The walk started as the sun was coming up, with all 1000 participants setting off under a large banner. The runner disappeared fairly quickly, but most of the walking group stayed fairly close together almost until the first check point.
I wasn’t feeling all that good on the morning of the walk unfortunately. I was struggling with pretty bad nausea for most of the morning, which didn’t help climbing hills.
I had lots of great snacks to keep me going though, so I kept on.
I also struggled with the hills a bit more than the others.
It turned out to be one of the hottest days in a long time – 29 degrees, which for autumn is not cool man!
Combined with the 100% humidity I was pretty much (or rather not pretty at all) a human puddle all day.
Once we reached the first check point I think we all relaxed a bit. There was a really great vibe with all the people around and it was pretty fun.
The second leg had quite a lot of uphill sections and the mid-point break was much appreciated. I think my quads might have spasmed off my legs otherwise…
After fuelling up on jam sandwiches, dried apricots and a good drink of water we were off again.
The third section was the most testing I reckon. The groups had seriously thinned out by then and there were some seriously steep sections.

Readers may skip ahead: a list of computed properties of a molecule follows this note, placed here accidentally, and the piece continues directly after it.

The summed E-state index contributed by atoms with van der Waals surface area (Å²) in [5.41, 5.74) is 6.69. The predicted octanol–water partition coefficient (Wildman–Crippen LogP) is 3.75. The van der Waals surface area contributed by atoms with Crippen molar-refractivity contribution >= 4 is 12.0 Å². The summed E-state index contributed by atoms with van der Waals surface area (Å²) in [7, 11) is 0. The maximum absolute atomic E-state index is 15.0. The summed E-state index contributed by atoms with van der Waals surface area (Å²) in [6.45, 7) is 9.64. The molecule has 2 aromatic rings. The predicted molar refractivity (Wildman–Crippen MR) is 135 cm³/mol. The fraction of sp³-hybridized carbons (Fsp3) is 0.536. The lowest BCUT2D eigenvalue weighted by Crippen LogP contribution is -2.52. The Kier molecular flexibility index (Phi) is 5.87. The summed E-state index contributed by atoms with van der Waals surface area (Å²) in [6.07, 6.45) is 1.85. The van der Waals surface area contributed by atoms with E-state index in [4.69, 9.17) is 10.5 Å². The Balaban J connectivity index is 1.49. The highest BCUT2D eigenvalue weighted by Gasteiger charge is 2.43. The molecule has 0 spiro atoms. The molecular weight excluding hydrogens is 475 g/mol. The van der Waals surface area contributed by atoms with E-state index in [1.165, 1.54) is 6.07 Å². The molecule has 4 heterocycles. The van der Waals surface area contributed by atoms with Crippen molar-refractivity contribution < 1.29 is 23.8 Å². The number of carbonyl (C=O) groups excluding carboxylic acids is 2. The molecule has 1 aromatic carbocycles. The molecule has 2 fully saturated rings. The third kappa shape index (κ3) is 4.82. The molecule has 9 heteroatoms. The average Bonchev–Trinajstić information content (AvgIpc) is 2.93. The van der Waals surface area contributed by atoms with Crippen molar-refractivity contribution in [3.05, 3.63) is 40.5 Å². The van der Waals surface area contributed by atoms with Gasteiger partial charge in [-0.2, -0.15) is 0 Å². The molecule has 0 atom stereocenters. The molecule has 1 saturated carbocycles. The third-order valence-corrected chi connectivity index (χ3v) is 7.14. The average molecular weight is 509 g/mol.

This included the “hell hole” which was really very steep – although Silvia almost bounded up it!
Between the 15-20km mark we were walking at a similar pace to one of the Kokoda foundation youth groups, who do the 30km walk, the Gold Coast 96km walk and then the PNG walk too!
We were all so impressed with how motivated, polite and generally great all the kids were. It was very impressive.
In fact there were a lot of extremely impressive groups of kids participating that day that completely put us to shame.
It felt like the final check point was going to be around every corner.
By this point the endless feeling of walking uphill was starting to grind us all down a little bit. It felt like the last few kilometres in this section took a lifetime and I think we might have gone a bit mad in the last 50m when we spotted it!
Reaching the road and knowing we were walking the last 2-3km at the end really helped to motivate us through the pain towards the end.
It was really great to cross the finish line all together.
I think we made a great effort and I’m super proud of us all.
That night I sat in the bath for over an hour and was fast asleep by 7pm!
The next day was walking a bit like a granny, but I surprised myself and recovered pretty quickly.
I did make myself go walking, do yoga and bodypump to get rid of all the lactic acid build up though, which I reckon definitely helped.
I’m really proud to have ticked this one-off, but am glad to say it’s done and that I won’t be doing this again.
That being said I just paid my entry fee to the Bridge to Brisbane run in August…
So the fastest team completed the challenge in 3 hours and 28 minutes… crazy people – but what an amazing achievement!
We finished in the respectable time of 8 hours and 31 minutes.
The slowest team took 9 hours and 22 minutes, which was technically after the cut-off time.
200 teams finished, 50 dropped out.
Over 1000 people participated in all categories.
Team GeoGals came in 87-89th out of the 3 person category.